Are couples who use systematic “natural family planning” following the chaste-marriage teaching of the Catholic Church? From the available evidence, some are and many are not. The “method” of true systematic NFP is chaste abstinence during the fertile time of the cycle. That is, not only do the couple abstain from full sexual intercourse but they also refrain from masturbation, whether mutual or solitary, and other immoral activities such as oral and anal copulation. In short, they abstain from all orgasmic activity.
It has long been agreed by moral theologians that abstaining married couples can morally engage in romantic activities that do not conclude with orgasm. That, however, is not what is practiced by some or many couples who do “NFP” without chaste abstinence. In a recent discussion about these matters on an NFP email list, several studies were referenced. A 1970 study of temperature-only couples found that almost 90% of the couples had some sexual activity and that in most cases this led to climax. A 1978 study of mucus-only couples found that 70% reached climax during the fertile time. A 1993 study of mucus-plus-temperature couples found that 84% engaged in romantic activity during the fertile time and that 62% reached climax via mutual stimulation, 10% by self-stimulation, and 40% used barrier methods. This is obviously not the chaste abstinence called for by Catholic teaching.
Those studies were of non-American users. Are things different in the United States where only a very small fraction of Catholics are practicing any kind of “NFP”? I have no reason to think American NFP Catholics are more chaste than our international friends. Some years ago I had a phone call from a repentant woman. She and her spouse had been practicing mutual masturbation during the fertile time for eight years, having taken an NFP course that did not teach chaste abstinence. Last fall a woman wrote in a similar fashion, “Sadly we were trained 23 years ago – that is why I was so shocked to know that we had been doing something wrong for all these years.” As we dialogued, she noted that she thought everyone was acting as they had been doing. Within the last month I have heard from another woman who has been discussing the problem of marital chaste abstinence and is appalled at the lack of support. She listed seven types of responses she had received including “I have sought priests who think I’m crazy for not giving in to contraception.” In context, she was looking for priests who could give her and her spouse some helpful counseling about marital chastity.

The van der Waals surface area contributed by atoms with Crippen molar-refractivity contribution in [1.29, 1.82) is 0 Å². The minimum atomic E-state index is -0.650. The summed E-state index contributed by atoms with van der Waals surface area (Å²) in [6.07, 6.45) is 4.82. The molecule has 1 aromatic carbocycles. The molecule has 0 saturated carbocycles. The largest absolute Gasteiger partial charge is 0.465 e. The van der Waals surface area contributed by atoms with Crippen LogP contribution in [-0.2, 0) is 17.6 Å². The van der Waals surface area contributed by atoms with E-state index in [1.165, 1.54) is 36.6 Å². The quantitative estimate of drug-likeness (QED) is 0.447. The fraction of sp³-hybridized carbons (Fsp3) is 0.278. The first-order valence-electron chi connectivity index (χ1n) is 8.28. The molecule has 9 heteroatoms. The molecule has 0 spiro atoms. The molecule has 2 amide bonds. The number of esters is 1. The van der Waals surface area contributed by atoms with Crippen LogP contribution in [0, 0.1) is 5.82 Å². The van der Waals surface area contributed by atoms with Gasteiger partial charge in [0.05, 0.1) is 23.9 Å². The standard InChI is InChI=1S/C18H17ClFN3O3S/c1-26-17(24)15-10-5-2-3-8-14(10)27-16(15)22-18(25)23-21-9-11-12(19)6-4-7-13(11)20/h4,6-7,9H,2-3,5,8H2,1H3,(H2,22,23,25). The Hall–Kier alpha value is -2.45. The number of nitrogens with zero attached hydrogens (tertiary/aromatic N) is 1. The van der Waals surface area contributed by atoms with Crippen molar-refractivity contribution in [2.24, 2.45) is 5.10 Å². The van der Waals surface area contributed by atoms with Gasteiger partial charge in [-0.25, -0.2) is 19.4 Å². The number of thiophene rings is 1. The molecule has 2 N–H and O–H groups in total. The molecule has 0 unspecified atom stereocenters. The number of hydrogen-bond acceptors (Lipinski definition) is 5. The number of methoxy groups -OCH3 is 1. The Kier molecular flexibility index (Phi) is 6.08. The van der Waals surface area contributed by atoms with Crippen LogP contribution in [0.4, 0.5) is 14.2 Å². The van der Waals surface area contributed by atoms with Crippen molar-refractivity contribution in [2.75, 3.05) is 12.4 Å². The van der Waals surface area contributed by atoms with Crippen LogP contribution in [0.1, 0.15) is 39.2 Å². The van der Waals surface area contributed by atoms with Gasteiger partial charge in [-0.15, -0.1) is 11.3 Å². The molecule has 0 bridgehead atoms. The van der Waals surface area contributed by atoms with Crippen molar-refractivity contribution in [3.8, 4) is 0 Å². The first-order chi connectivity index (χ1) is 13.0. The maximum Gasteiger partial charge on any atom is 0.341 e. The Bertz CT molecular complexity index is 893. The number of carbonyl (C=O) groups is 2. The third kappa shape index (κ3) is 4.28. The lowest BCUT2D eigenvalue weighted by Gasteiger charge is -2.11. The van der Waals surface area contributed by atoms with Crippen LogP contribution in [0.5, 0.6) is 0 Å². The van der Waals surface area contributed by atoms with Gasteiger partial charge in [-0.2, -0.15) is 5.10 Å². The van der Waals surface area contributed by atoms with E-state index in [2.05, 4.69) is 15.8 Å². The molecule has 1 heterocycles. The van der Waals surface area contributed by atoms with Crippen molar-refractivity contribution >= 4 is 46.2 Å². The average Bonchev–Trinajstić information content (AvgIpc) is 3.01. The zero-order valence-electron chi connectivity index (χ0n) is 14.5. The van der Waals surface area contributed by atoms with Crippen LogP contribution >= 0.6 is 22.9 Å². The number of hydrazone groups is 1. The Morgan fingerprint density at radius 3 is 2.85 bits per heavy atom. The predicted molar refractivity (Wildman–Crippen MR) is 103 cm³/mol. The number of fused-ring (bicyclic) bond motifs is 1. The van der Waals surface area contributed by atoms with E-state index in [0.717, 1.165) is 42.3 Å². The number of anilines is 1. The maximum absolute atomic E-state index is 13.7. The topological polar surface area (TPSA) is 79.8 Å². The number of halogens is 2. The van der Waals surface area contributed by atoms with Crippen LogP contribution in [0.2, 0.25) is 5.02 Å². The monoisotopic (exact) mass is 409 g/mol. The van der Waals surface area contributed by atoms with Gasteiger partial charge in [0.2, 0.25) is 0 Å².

How can this happen? How can couples who are of sufficient good faith to attend NFP courses because they want to follow Catholic teaching still think that mutual masturbation and so forth is morally acceptable? Well, I am not going to ignore the strong tendency to rationalization, but in the above cases, these couples were never informed by their NFP course and/or instructor and materials about the demands of chaste married love. Providentially, they had stumbled upon an NFP manual written by my wife and me. Further, some previously unchaste couples have reported that our books helped them to make the decision to become chaste and eventually to promote or teach natural family planning. See Chapter 7 of our current manual, Natural Family Planning: The Complete Approach. The current problem is that there are widely used NFP books that do not teach morality. They might teach to avoid genital contact, but that can be interpreted in a strictly pragmatic way and says nothing about some of the various activities told to me.
Ultimately, of course, the problem lies with the bishops. Collectively or individually, they could stipulate that any program in any way affiliated with the diocese or a parish simply must teach explicitly against these common sins to which NFP-using couples are tempted. That would have to apply to all teaching manuals as well as to the verbal instruction. It only takes a few lines and a couple minutes. Why don’t they take this simple step?
Can there be anything resembling a New Evangelization without teaching the demands of marital love and chastity and generosity?
I suggest that this is worthy of our prayers as we celebrate Divine Mercy on the Sunday after Easter.
John F. Kippley, also at http://www.nfpandmore.org where Sheila blogs weekly